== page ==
• Randy McGravey

Composing Production Music - 3 Year Update

Updated: May 10

Hello production music composers and aspiring sync composers! I've been composing music for TV, commercials, sync, and stock music sites for 3 years now and wanted to share my experiences so far. It has been an exciting ride, though it is sometimes difficult considering the changes to the industry. I also experienced a really hindered motivation during the rough times of COVID-19. Below I will try to summarize my experiences from each year.


Year 1 - I threw myself into the ring! I had a decent home studio and started composing one-off songs almost every day, mostly for non-exclusive stock music sites like Pond5, Getty Images and AudioJungle. It was fun, creating new tracks and learning a ton about mixing, mastering and creating edits. The first year yielded maybe 2 or 3 sales on these sites for a grand total of less than $100. As a hopeful musician, I really believed that things would pick up, so I kept creating and building up my catalog. I look back at this year and I'm really glad I started this way. If I had gone straight to submitting to "big libraries" my quality may not have been good enough, and potentially I would have been black listed.


Year 2 - This is the year I started to earn semi-decent money on a monthly basis. I upgraded most of my studio gear and revamped my home studio, which took my productions to the next level. I was selling 3+ tracks a month on non-exclusive sites and usually making 3 figures a month. My music was booming on Pond5 and Getty Images! By this point I had over 100 tracks, plus edits. About halfway through the year, the tides shifted in the licensing world. A lot of stock music sites either went out of business, lowered their composer splits, or went to the subscription model. If you are a composer, please DON'T join subscription-based music libraries! They have basically destroyed the non-exclusive market, and pay composers pennies per sale if you are lucky.


I was still earning reasonable amounts per month, but decided to shift my efforts towards exclusive libraries, which often specialize in music for TV and other high budget projects. I began writing full albums of certain styles of music, as well as music for briefs. This was also fun, and I began to get a lot more efficient at mixing (I started using templates). By the end of the year I had probably 50 tracks signed to exclusive libraries. And the most exciting news of the year was that I got my first TV placement! It was from a non-exclusive track that was used in an ad in the UK (to this day I still don't know the product or anything about it, other than the channel that it aired on). I found out because I received a decent backend payment from my PRO.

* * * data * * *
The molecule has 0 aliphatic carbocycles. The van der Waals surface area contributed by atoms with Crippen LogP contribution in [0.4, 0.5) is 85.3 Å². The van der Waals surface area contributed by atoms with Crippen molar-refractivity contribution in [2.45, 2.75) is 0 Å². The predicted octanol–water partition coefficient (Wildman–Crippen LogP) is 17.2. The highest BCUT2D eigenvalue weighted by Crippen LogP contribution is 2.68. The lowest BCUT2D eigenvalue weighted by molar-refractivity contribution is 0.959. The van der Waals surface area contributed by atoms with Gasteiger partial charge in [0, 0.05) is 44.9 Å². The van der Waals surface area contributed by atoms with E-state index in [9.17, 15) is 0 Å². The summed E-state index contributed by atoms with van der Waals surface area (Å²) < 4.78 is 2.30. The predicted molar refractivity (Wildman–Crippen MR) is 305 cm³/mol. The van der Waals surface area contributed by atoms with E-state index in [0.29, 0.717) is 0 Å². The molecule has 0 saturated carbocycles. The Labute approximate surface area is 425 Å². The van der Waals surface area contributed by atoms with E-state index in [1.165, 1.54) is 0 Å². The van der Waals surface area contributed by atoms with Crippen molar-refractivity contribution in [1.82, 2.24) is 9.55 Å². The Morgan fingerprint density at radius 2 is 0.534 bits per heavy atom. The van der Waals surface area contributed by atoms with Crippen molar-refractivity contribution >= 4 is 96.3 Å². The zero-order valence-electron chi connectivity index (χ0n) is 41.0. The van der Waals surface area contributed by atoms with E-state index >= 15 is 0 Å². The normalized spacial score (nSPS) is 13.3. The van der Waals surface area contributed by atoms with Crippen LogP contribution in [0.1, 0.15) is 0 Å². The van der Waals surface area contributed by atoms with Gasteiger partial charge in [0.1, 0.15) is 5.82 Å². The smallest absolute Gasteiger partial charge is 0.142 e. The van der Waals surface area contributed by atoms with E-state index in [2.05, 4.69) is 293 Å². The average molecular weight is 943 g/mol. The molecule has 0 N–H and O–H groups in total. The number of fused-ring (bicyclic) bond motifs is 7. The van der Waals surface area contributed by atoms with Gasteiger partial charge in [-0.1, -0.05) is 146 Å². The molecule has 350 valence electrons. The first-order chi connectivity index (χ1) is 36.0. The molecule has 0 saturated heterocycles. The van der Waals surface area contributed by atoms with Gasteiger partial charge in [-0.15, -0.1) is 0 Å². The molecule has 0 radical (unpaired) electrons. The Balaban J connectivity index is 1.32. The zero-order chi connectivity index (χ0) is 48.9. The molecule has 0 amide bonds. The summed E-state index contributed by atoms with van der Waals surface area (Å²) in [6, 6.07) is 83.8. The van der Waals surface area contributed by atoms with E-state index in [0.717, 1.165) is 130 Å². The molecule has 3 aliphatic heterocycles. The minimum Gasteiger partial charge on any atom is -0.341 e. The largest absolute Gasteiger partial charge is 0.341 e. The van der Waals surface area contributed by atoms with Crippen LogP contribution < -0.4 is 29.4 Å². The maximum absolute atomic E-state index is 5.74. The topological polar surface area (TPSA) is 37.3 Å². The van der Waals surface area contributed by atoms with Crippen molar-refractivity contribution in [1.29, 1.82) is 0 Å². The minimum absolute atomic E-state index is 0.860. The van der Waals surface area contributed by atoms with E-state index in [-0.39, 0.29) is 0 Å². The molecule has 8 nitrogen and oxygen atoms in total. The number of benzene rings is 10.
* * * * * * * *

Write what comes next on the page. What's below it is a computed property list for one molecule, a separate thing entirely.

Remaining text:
Year 3 - This is the year I started writing almost "exclusively" for exclusive libraries. I had also gotten some albums accepted to some of the big boys (Universal Music, APM)! In the first 6 months I got maybe 4-6 more TV placements. I started to see the fruits of my labor! By this time I had also established a decent amount of quality connections, which is important to me.


And all of a sudden, halfway through the year I started to see consistent placements every month, for a variety of uses. The biggest placement was a cookie commercial in Norway which aired over 100 times in one month. Most of the placements were in Europe, but maybe 30% were in the US. My bottom line also increased, and the one UK ad that I mentioned from year 2 earned me 4 figures over the course of the year through my PRO! I probably got 30 placements in year 3, and I am seeing a steady increase in the beginning of year 4.


Other Notes - As anyone who joins this field should know, you have to be patient! Some of my albums have taken a year or more to be published, and it takes at least 9 months to get paid from TV placements. I am a member of over 30 libraries, and through trial and error I have found which ones work for me, and which ones don't. There is not one library that will work for every composer, so find the ones that work for you. If you really want to compose music for sync, don't get discouraged and don't sign any bad deals (never give up writer's share to someone who didn't write the music)! There are plenty of libraries with fair deals out there, and lots of unfair ones popping up every month.


Most of my music is "background instrumental" music, though I also compose vocal music. Some of the styles that I've had the most success with include classical guitar, commercial ukulele stuff, Hawaiian, and rock. I find out about most of my placements by using Tunesat. The rest I usually find out about when I get paid from my PRO.


The most helpful resource for me has been Music Library Report. It features music library reviews from experienced composers, as well as other forums. The Facebook group "In Sync: Music Licensing Forum" also has a great community of composers and is very motivational. You can get guidance for this field of work, but I never took any sync courses or anything. I believe that the best way to learn is by doing it!


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#musiclicensing #musicforsync #stockmusic #productionmusic #composer #productionmusiccomposer #tvplacements #composingfortv #musiclibraries #randymcgravey #randymcgraveymusic

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